Why are We Here? Simon Conway-Morris interview

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WaWH?: Simon Conway Morris

Quote:Ard: So another question that you were hinting at a little bit… We might unpack this one step at a time, so we’ll start with music. You’ve written a little bit about animals who do music, like humpback whales or nightingales, and you say they may be discovering music rather than evolution creating it itself. Did I get that right?

SCM: Well, thank you, yes. I need to first of all emphasise that the observations on the convergence of animal music, and potentially some of the metaphysical implications, derive directly from a wonderful essay written by Patricia Gray and colleagues which was published in Science some years ago.

In essence, what we know is many animals can vocalise, and there’s a major question whether our language is simply an extrapolation of that vocalisation. I rather think it’s not, but that’s very, very controversial, of course. But undoubtedly many animals can sing, and of course the songbirds are the most famous; the humpback whale, they too have a music in the males and so forth. And in many cases music is probably linked to sexual selection. In other cases, I believe, even with the humpback whale, it’s not entirely clear why they have this music. But the point about it, which as Patricia Gray and colleagues point out, is first of all this music is alarmingly analogous to our music, in as much as it uses melodies and harmonies, and they can exchange songs between different groups, for instance amongst the whales and so forth.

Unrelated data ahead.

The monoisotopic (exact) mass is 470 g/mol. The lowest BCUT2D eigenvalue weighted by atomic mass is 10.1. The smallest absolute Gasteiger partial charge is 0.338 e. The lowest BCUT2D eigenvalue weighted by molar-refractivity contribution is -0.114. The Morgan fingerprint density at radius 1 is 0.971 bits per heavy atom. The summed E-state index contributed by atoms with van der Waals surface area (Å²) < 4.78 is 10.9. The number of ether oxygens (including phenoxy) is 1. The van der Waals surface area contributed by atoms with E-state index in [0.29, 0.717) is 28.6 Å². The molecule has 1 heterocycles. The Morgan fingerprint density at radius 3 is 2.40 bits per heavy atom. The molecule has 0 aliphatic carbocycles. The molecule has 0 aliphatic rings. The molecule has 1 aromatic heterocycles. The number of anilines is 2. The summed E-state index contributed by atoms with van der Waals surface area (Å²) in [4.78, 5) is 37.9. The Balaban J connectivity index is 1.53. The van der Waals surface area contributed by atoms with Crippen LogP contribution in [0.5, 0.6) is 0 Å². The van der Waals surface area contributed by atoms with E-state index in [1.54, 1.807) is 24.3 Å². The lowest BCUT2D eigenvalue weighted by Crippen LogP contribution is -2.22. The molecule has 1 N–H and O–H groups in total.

And what I found so extraordinary about this particular essay is that they then had this wonderful leap of imagination. I mean this in the most positive way. And they said, well, it’s all very well explaining these convergences in terms of vibration of columns of air. That’s fine – a bit like a bassoon or a trumpet. But supposing, as they said, there’s a ‘universal music’ out there, and in a sense the music is discovering this universal music.

And as I’ve said in many other contexts, this is not a universal ‘hmmmm’ – it’s the music of Mozart. And I’m not saying that birds and whales are Mozarts, or on their way to becoming Mozarts, but there’s something deeper about the music and why it’s so essential to us. It’s not just a tune.

David: Are you suggesting that certain kind of ideas, like music or mathematics, that they exist separately from the stuff of the universe.

SCM: That’s a possibility, yes.

Quote:SCM: My intuition, again, is that the mind is something which is discovered.

SCM: The general idea, of course, is that the brain and the mind are basically the same thing.

SCM: I mean, it’s pretty clear to all of us that you don’t have a mind without a brain.

Ard: Yeah.

: But is the brain the entire explanation of what is mind? And you could point out, so far as we know, that when you die, then you stop thinking and so on and so forth. But on the other hand, you can regard the explanations of consciousness which depend merely on neurological complexity as woefully inadequate. The analogy which I prefer is rather than brains making mind: brains facilitate minds, brains filter mind. But the idea here is the mind, again, is part of an orthogonal reality.
'Historically, we may regard materialism as a system of dogma set up to combat orthodox dogma...Accordingly we find that, as ancient orthodoxies disintegrate, materialism more and more gives way to scepticism.'

- Bertrand Russell

(This post was last modified: 2023-10-28, 09:40 PM by Sciborg_S_Patel. Edited 1 time in total.)
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